In this article I explain the RSI technical analysis indicator for stocks. I then test the indicator on historical stock market data in order to analyse its effectiveness.
The relative strength index (RSI) is a technical analysis indicator (or more specifically a momentum oscillator) that is used by traders to measure periods of strength and weakness in a stock or security.
Developed by J. Welles Wilder and first published in his 1978 book, New Concepts in Technical Trading Systems, the RSI has become an extremely popular indicator. The indicator itself is based on closing prices and is measured over a certain number of trading periods or bars. Most commonly, traders use the 14 period RSI to detect whether a market is oversold or overbought.
Whereas momentum calculates the rate of movement in a stock, RSI measures the velocity and strength of those recent price movements and calculates the ratio of higher closes to lower closes. Stocks that have more (or stronger) upward movements are assigned a high RSI value while stocks that have more (or stronger) downward movements are assigned a low RSI value.
Using the below formula, an oscillator can be formed with values ranging from 0 to 100:
RSI = 100 - 100 / (1 + RS)
RS = Average of x days' up closes / Average of x days' down closes
RSI is most commonly used by traders on a 14 day timeframe. A close above 70 typically indicates the stock is overbought, whereas a close below 30 indicates the stock is oversold.
Occasionally a stock might also close above or below 80 or 20 and this indicates a more extreme period of overbought or oversold (or momentum – depending on how you look at it). Sometimes, a stock will cross 90 or 10 but this is a rare occurrence, particularly on a daily chart.
How to use the RSI in stocks and shares
These days, nearly all charting software comes with the RSI indicator fully loaded in, which means using the indicator to find opportunities is a breeze.
It’s possible to modify the number of periods and use the RSI on various timeframes, however, it’s best to stick to the default parameter of 14. This is the period recommended by Wilder, and since most traders use this number, it probably gives the best chance of success – due to the idea of self-fulfilling prophecy.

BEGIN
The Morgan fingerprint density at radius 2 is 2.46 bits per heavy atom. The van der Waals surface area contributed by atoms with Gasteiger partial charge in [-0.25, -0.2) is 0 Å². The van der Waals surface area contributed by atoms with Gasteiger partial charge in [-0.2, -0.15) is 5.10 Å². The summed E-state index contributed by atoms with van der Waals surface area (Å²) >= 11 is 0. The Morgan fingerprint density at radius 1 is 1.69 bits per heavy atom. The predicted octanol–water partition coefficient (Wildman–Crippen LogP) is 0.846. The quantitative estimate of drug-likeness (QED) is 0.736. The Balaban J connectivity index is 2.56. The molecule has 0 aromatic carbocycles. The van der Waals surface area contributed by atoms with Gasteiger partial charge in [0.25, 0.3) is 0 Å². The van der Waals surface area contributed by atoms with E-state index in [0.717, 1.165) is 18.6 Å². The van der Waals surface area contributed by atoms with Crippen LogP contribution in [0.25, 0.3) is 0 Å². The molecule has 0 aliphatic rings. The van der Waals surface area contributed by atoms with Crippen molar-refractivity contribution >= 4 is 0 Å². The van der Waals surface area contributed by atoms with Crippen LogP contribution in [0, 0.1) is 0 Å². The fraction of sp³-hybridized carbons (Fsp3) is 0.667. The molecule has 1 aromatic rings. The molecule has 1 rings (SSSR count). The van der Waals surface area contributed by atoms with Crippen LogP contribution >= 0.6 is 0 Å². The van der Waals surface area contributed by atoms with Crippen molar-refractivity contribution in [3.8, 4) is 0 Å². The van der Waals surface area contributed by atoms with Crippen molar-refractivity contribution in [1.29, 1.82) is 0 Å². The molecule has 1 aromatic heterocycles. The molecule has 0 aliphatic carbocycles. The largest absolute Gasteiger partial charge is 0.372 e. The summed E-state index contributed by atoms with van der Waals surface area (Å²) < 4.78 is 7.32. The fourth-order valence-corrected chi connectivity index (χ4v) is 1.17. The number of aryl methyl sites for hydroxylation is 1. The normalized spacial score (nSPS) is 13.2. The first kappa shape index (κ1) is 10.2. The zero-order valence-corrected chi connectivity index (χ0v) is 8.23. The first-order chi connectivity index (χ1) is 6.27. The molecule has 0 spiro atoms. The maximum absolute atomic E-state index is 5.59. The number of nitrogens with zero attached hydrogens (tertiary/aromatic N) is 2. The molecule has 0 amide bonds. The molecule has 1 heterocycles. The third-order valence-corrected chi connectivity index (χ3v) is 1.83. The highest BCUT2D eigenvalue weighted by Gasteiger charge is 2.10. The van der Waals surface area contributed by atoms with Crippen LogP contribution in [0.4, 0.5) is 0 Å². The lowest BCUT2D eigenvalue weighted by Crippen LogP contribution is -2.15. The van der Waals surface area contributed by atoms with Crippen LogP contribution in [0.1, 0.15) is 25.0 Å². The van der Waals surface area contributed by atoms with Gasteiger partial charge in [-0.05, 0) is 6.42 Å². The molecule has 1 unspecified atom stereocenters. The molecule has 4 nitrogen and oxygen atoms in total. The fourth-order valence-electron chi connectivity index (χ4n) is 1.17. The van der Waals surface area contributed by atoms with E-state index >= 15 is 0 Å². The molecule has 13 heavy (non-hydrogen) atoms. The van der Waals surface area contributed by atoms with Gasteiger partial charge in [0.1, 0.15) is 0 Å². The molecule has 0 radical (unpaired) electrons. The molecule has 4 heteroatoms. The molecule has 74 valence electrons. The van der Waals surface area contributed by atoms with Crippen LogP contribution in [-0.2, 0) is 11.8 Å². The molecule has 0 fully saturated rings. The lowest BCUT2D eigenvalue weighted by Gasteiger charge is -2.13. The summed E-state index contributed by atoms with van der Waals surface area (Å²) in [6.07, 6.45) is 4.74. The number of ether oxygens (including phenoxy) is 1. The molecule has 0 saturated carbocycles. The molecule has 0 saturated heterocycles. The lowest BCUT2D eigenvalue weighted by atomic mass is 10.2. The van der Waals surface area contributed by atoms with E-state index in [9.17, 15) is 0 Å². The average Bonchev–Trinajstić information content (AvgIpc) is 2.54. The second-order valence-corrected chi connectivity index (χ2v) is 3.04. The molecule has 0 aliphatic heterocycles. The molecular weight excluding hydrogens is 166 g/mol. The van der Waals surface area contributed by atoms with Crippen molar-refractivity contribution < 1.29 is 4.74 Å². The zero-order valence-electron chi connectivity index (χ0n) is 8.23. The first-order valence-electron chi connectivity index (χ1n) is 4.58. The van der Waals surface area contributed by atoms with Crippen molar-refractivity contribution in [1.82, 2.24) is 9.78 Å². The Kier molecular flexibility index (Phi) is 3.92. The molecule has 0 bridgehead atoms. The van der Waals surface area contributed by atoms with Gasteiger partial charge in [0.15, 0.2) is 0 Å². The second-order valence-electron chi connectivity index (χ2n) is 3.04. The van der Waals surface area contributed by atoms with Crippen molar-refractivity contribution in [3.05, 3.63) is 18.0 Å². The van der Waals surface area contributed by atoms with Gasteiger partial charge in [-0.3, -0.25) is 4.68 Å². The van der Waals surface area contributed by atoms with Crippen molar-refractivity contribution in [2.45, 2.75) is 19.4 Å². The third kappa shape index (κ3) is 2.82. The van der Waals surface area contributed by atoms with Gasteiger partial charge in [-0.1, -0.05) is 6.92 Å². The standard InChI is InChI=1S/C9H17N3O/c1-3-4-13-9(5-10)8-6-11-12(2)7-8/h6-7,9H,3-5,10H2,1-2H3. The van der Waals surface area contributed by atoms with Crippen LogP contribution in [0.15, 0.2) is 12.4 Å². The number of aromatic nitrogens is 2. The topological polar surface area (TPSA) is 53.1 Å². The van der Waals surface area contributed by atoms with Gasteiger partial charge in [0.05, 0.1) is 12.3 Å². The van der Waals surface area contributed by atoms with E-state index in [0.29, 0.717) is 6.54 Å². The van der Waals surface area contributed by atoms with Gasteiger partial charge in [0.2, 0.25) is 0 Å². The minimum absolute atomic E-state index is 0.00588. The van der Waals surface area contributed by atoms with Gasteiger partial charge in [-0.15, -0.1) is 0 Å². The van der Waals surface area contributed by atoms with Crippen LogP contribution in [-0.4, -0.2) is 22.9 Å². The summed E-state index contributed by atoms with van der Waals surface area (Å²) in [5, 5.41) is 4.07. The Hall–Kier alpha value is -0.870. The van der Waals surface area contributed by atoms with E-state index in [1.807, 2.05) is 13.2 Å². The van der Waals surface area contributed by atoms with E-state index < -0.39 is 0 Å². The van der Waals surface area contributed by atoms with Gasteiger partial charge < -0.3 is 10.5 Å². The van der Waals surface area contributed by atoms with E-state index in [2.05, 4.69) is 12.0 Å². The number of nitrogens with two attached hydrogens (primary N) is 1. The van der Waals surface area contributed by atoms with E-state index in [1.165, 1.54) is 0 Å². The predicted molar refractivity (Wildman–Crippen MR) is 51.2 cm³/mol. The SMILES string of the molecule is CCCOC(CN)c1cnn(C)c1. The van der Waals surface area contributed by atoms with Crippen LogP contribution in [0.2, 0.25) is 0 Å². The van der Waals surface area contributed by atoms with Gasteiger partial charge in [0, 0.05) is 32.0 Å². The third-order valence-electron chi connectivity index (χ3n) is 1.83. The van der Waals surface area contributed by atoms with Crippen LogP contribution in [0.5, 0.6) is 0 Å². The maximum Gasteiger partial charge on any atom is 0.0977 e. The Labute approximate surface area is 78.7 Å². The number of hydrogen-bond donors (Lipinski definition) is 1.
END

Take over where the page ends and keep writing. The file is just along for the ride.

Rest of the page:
Wilder created this indicator because he recognised that when prices fall or rise very rapidly, a reversal often occurs soon after.
When the RSI crosses 70, it often signals a short-term top in the stock, and when RSI crosses 30, it often signals a bottom. The neutral level of 50 indicates that there is no directional movement.
Divergences in the RSI
As well as indicating periods of strength and weakness, Wilder thought that divergence between price action and movement of the RSI was a very clear sign of an upcoming reversal.
For example, when price makes a new high but RSI make a lower high, it’s a bearish signal, and indicates the stock is losing momentum, ready to turn back the other way. And when price hits a new low but RSI hits a higher low, it’s a bullish sign and suggests the stock is primed for a rebound.
As well as this, Wilder also talked about “failure swings”, where a stock would move into oversold or overbought territory but fail to maintain momentum.
As an example, consider a stock that hits 78, then pulls back to 73. It then rises to 79 but drops back down to 72. This would be considered a failure swing and is another good sign of a reversal.
Back-testing the RSI in stocks
Over the years, there have been many adjustments and variations to the relative strength index indicator, but the concept behind it has stayed much the same.
Using back-testing software from Amibroker and historical stock data from Premium Data, we can now put this famous indicator to the test and see how it has performed over the last 20 years on various stocks.
Test one – overbought/oversold